Donald Trump set to declare emergency on border, ally says

President Donald Trump has indicated he is prepared to sign the government funding bill and issue a national emergency decree on the border, a leading Republican has said.

Senate Majority Leader Mitch McConnell said the US Senate will soon vote on the bill that is needed to avoid a partial federal shutdown on Friday.

The comprise measure keeps departments running through the fiscal year but without the 5.7 billion US dollars Mr Trump wanted for the border wall with Mexico.

The House is also expected to vote on the bill later.

Mr Trump's assent would end a raucous legislative saga that commenced before Christmas and saw Mr Trump force a record 35-day partial US federal shutdown.

Mr McConnell also said he would support Mr Trump's emergency declaration, a change from the Republican, who like Democrats and many Republicans has until now opposed such a declaration.

The emergency declaration will inject the likelihood of fresh conflict between Congress and Mr Trump over his efforts to build barriers along the boundary with Mexico.

Opponents have said there is no crisis at the border and Mr Trump is merely sidestepping Congress.

The Republican-controlled Senate began voting on the agreement on Wednesday, and passage by that chamber and the Democratic-led controlled seemed certain.

Trump Border Visit
Workers place sections of metal wall as a new barrier is built along the Texas-Mexico border near El Paso (Eric Gay/AP)

Mr Trump had signalled he would sign the bill but it was unclear until Mr McConnell's announcement if he would do so, prompting some politicians to voice concern.

"Let's all pray that the president will have wisdom to sign the bill so the government doesn't shut down," said Senator Charles Grassley, chiming in after a guest chaplain opened Thursday's session.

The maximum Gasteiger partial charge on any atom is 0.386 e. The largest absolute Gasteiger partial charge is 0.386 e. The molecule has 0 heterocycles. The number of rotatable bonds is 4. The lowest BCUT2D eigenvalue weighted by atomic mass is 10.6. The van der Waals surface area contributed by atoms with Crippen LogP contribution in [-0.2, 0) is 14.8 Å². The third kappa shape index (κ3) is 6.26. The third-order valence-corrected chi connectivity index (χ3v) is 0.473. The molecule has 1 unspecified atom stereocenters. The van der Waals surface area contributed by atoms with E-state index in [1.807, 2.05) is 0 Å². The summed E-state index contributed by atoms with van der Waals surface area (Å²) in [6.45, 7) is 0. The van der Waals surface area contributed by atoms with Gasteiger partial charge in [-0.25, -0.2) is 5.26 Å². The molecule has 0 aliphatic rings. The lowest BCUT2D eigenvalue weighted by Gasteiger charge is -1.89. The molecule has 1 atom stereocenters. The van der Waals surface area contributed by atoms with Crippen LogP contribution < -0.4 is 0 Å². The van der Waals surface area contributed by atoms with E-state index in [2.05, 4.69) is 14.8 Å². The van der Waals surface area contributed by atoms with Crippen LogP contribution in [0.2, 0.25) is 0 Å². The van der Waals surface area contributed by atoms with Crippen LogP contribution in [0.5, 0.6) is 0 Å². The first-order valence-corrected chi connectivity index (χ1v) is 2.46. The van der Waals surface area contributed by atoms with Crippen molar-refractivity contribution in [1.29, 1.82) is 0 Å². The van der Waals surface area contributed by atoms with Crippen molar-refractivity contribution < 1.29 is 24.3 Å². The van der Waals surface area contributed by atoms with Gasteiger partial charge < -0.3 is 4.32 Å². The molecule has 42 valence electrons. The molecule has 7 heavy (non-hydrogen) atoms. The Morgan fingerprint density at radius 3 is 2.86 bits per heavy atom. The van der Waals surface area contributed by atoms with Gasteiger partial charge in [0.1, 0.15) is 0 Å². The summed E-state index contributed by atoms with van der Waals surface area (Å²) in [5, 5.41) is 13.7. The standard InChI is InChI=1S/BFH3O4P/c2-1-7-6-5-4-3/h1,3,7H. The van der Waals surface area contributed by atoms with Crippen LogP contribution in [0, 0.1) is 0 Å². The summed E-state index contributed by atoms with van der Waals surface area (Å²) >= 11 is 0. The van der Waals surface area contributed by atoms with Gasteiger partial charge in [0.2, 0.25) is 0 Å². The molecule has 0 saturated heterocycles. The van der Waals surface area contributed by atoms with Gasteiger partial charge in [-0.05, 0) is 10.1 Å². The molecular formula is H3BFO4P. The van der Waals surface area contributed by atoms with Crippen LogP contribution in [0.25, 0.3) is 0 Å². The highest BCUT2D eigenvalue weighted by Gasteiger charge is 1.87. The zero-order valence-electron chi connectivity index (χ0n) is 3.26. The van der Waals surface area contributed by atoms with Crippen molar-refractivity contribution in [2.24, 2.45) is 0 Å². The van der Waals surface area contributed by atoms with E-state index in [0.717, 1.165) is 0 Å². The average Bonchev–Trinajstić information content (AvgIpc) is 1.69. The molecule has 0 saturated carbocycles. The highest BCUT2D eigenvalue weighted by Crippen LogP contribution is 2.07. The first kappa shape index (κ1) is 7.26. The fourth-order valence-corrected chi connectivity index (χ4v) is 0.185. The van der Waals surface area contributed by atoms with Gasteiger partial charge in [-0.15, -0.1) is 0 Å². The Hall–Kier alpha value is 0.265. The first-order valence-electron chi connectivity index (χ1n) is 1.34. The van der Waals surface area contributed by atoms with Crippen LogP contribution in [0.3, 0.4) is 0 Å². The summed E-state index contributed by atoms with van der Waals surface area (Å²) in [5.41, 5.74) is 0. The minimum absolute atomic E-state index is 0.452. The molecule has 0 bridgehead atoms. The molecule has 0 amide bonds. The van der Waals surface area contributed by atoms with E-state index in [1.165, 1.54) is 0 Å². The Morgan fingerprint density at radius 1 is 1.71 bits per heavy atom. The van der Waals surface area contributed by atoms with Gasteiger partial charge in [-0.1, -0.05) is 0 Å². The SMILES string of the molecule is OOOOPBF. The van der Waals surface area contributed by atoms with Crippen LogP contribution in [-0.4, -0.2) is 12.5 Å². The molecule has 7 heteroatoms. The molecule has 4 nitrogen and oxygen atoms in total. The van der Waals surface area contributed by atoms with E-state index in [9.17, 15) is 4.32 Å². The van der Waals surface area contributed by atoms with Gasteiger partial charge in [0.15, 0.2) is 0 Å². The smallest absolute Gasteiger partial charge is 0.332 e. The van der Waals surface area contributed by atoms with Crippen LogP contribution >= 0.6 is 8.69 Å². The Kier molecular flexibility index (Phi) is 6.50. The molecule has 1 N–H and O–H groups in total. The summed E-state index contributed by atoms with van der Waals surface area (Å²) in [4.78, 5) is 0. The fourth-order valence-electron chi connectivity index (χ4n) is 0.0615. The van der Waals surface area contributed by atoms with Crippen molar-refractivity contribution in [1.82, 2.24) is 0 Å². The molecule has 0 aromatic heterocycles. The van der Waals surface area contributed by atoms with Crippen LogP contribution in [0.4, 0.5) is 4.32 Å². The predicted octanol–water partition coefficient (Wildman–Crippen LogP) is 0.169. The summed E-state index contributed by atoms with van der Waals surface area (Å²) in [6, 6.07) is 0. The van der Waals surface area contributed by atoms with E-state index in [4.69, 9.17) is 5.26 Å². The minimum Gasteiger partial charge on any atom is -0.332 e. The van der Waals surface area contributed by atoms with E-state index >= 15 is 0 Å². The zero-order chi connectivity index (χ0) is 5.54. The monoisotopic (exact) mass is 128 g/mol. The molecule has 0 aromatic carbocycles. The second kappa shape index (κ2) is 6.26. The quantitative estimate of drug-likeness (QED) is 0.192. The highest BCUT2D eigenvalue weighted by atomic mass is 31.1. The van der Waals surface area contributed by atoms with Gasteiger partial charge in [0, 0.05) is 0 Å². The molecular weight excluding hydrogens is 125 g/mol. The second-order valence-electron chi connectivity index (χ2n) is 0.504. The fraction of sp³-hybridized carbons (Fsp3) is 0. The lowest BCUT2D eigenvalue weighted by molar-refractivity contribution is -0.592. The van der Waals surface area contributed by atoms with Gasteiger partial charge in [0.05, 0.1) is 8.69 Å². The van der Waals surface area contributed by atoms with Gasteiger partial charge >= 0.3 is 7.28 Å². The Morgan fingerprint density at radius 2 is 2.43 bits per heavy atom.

Mr Trump's assent would end a raucous legislative saga that commenced before Christmas and was ending, almost fittingly, on Valentine's Day.

The low point was the historically long 35-day partial federal shutdown, which Mr Trump sparked and was in full force when Democrats took control of the House, compelling him to share power for the first time.

Mr Trump yielded on the shutdown on January 25 after public opinion turned against him and congressional Republicans.

It was a political fiasco for Mr Trump and an early triumph for House Speaker Nancy Pelosi.

Mr Trump made building a wall on the southern border his signature policy in his 2016 successful election campaign against Hillary Clinton.

The recent deadlock comes as Democrats hoping to challenge for the White House in 2020 have started to declare their intention to seek the party's nomination.

The White House confirmed Mr Trump will sign a bill averting a potential partial government shutdown at the end of the week.

Press Secretary Sarah Sanders said Mr Trump will also take "other executive action — including a national emergency" as he seeks to keep his border wall pledge.

Ms Sanders said: "The President is once again delivering on his promise to build the wall, protect the border, and secure our great country."

The top two Democrats in Congress said Mr Trump's upcoming move to declare a national emergency to fund his wall would be "a lawless act" and "a gross abuse of the power of the presidency".

Ms Pelosi and Senate Minority Leader Chuck Schumer said in a joint statement that "Congress will defend our constitutional authorities".

Ms Pelosi has the ability to pass legislation to overturn any such move by Mr Trump, and that measure could pass the Republican-held Senate as well, though Mr Trump could veto it.

Mr Trump's move would also face a certain court challenge.

Ms Pelosi and Mr Schumer said: "This is not an emergency, and the president's fearmongering doesn't make it one."

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